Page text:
The third layer is meant for model building and data exploration. Presto and Hive are SQL engines part of the Hadoop ecosystem and they are tuned respectively for interactive exploratory queries and large batch analysis on big data volumes. Spark is also an interesting components as it allows to interleave Machine Learning operations with both SQL queries and data transformations using languages such as Scala and Python.
The top layer is populated by data visualization tools. These tools usually access the underlying analytical layer in order to perform the computations, and then display the results using dashboards, graphs and widgets, often via a Web UX.
Streaming Analytics: Architectural Blueprint and Data Landscape
The following architectural blueprint, provides a possible implementation for meta-data managements and chain monitoring. It consists of three main parts.
This open source blueprint serves a number of goals:
  • long term storage of the raw events (data lake)
  • Data exploration and validation of models and hypotheses
  • Implementation and development of ad-hoc  use cases
  • Model creation and model validation using data science and machine learning tools.
The above blueprint architecture is a possible end state for chain monitoring and operational excellence. It can definitely be phased in stages according to the organization’s appetite, roadmap and strategy to streaming analytics and real-time data processing.
One general remark is that each streaming technology and each component of the above blueprint has its “sweet spot” in the overall data landscape.
Elasticsearch is extremely efficient at storing, capturing and display time series data. However because of the way the data is structured complex queries and joins are usually not performed efficiently within this platform. This is way for complex query Elasticsearch can be complemented by other solutions such as Spark, Presto, Hive, Cassandra or other analytical systems such as enterprise data warehouses to act as “powerhouse” for complex queries and aggregation.

See diagram here below:

The proposed combination of file and object data stores, topped by Spark is quite powerful and provided probably the highest level of flexibility in order to implement each specific use case, in a tailored and customized way. Spark uniqueness comes from the fact that it provides a unified data programming paradigm. Spark combines SQL, Python, Scala, Java, R, as well as streaming and machine learning capabilities under the same programming paradigm, and using the very same engine to perform this variety of computations.
The suggested blueprint requires of course further analysis and it’s advised to determine which scoring criteria should weigh more in the selection and determine which components or bundles in the architecture should be prioritized.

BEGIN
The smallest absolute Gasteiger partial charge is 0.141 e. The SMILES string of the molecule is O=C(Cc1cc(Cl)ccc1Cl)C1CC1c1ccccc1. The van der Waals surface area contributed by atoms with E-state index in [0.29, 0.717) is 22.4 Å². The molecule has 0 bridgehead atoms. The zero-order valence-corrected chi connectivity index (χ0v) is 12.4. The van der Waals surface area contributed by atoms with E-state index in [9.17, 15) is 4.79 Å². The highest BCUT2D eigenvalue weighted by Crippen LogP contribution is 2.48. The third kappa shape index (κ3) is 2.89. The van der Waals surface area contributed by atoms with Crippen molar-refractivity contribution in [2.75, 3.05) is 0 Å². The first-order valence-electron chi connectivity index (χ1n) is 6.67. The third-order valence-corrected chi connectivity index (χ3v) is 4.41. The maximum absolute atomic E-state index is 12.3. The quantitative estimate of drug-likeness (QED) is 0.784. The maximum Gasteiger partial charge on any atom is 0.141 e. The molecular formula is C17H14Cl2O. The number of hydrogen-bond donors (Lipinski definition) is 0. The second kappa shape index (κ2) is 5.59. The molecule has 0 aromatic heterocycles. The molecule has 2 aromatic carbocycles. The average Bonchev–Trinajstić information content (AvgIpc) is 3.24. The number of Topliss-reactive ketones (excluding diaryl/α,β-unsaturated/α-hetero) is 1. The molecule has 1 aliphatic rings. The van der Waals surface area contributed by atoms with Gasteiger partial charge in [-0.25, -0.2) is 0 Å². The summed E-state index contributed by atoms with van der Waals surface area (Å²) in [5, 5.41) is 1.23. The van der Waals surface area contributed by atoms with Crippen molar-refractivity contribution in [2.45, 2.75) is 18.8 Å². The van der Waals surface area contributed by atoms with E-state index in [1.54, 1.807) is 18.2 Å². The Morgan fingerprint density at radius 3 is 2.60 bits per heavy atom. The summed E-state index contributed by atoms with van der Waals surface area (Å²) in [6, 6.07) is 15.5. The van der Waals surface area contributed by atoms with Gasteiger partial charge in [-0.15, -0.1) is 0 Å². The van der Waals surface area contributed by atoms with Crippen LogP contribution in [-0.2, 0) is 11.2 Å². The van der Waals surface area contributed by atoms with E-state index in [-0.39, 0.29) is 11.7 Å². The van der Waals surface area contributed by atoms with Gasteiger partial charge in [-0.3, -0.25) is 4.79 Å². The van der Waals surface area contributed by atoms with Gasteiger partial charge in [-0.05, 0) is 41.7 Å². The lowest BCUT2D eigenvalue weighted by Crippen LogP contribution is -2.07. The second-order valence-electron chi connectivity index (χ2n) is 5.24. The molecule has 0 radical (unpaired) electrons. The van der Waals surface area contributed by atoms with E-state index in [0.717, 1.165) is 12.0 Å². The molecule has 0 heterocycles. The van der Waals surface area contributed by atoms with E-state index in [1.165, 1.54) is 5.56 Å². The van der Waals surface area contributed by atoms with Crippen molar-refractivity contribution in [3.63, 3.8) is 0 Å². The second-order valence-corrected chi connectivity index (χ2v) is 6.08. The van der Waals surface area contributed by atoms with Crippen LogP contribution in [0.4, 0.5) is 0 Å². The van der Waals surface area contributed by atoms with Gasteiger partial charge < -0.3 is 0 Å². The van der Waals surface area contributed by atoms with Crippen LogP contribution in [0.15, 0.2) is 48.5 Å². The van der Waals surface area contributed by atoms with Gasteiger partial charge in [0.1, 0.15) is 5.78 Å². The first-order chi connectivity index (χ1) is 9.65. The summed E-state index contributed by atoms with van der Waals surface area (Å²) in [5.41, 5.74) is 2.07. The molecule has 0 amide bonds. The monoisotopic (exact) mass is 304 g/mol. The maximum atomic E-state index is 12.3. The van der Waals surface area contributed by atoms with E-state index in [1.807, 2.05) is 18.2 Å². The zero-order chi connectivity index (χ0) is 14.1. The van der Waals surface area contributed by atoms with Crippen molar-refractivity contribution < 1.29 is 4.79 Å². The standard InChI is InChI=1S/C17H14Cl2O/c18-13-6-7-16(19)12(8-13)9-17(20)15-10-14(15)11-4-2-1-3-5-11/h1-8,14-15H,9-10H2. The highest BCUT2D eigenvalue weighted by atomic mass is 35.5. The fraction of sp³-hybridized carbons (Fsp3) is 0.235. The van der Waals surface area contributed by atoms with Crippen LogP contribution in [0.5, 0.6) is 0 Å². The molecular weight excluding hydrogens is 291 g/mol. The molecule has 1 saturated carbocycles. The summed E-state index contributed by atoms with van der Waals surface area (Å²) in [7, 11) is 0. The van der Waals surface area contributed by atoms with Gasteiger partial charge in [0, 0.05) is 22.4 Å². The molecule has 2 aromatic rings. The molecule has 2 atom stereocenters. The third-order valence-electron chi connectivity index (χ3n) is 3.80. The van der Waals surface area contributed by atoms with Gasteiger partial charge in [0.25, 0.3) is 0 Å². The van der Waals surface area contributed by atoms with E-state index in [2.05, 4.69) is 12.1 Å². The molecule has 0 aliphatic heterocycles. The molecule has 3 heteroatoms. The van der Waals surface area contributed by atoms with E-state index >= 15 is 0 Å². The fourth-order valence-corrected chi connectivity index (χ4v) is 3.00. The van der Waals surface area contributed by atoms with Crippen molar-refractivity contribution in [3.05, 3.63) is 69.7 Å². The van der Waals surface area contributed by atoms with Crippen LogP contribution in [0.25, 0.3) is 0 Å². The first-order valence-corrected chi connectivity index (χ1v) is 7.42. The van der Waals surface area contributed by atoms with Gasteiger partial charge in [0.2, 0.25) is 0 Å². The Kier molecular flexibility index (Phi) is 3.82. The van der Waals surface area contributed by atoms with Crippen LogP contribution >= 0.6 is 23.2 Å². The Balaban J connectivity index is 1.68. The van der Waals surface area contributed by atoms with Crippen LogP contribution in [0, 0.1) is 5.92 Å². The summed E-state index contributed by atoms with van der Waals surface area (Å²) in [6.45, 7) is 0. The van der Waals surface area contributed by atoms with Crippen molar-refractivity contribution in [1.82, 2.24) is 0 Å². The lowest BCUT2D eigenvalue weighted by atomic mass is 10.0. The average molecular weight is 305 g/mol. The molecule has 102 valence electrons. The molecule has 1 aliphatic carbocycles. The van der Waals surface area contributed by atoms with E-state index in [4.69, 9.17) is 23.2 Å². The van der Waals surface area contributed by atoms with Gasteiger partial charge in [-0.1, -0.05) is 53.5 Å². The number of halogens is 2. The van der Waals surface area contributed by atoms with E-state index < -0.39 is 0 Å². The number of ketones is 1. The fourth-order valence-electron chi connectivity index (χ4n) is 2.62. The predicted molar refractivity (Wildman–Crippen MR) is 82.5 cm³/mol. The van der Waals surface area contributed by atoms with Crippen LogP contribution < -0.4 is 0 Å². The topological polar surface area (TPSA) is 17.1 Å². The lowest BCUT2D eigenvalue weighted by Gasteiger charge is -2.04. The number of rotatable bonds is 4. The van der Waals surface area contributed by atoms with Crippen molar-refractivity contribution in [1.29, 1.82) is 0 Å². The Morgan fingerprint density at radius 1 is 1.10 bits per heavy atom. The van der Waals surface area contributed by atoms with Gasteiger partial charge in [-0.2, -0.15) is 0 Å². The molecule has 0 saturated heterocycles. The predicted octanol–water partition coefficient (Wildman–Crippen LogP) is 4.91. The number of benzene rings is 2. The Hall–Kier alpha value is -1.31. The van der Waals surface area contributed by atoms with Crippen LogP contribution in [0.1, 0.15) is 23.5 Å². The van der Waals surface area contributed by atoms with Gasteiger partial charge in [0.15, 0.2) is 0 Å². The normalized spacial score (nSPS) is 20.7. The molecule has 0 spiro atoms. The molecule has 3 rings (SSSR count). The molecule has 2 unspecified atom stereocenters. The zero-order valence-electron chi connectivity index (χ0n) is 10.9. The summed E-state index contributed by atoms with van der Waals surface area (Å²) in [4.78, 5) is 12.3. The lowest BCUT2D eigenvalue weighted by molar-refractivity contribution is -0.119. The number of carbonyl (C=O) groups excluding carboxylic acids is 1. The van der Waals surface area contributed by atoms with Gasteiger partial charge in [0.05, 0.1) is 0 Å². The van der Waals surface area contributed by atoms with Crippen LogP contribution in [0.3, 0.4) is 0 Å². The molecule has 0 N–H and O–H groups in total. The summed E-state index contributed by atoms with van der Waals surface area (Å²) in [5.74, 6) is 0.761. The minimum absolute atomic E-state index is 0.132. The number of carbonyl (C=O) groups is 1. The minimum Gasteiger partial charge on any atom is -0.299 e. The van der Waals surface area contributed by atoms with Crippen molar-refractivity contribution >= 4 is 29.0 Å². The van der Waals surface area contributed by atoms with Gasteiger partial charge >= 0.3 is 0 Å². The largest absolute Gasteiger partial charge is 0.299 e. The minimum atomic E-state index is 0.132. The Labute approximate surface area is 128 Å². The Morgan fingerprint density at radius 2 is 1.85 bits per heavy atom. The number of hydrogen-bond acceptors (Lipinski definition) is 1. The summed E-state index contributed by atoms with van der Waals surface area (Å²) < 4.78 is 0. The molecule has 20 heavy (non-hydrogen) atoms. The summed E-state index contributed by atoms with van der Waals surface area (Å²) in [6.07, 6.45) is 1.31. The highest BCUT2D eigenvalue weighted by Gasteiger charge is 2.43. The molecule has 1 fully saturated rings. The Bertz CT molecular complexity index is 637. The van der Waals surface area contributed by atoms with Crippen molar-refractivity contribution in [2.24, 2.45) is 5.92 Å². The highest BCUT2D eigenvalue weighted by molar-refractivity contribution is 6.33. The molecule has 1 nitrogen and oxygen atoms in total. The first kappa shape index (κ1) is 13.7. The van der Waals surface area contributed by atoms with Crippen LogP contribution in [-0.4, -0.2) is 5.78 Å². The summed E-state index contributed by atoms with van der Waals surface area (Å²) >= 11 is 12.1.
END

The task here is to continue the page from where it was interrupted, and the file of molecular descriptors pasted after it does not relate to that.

It’s also probably wise, seen the vast choice of components, tools, libraries and solutions to identify which level of integration (libraries or ready made packaged solutions) is preferred in the organization. Depending on the availability of devops resources, you can trade flexibility, and customized solution for pre-canned use-case specific solutions.

Active human-manned monitoring is becoming unfeasible, especially when hundreds of dashboards are produced by systems such as Kibana. It’s therefore highly recommended to complement the dashboarding approach to a more data-driven solution where patterns and anomalies are learned and detected autonomously by the system.

Also the availability of raw metadata signals as part of this architecture stored in a data lake and transported on kafka will probably constitute a great substrate to create and develop other use case in other domains (fraud, cybersecurity, marketing, personalized recommenders, predictive services etc.)
Streaming Analytics Engines: Open Source Projects
For further reading, let’s focus on computing engines, as streaming computing engines are the foundation for any domain-specific streaming application. Here below, it’s presented a selection of streaming processing technologies which have been developed in the last years:
For a detailed description of those technologies, have a look at this post:

Natalino Busa, Chief Data Scientist, Enterprise Data Architect, public speaker on Data Science, A.I., Big Data Technologies and O’Reilly author on distributed computing and machine learning. ​

Natalino is Head of Data Science at Teradata, where he leads the definition, design and implementation of data-driven financial applications. He has served as Enterprise Data Architect at ING in the Netherlands, focusing on fraud prevention/detection, SoC, cybersecurity, customer experience, and core banking processes. ​

Prior to that, he had worked as senior researcher at Philips Research Laboratories in the Netherlands, on the topics of system-on-a-chip architectures, distributed computing and compilers. All-round Technology Manager, Product Developer, and Innovator with 15+ years track record in research, development and management of distributed architectures, scalable services and data-driven applications.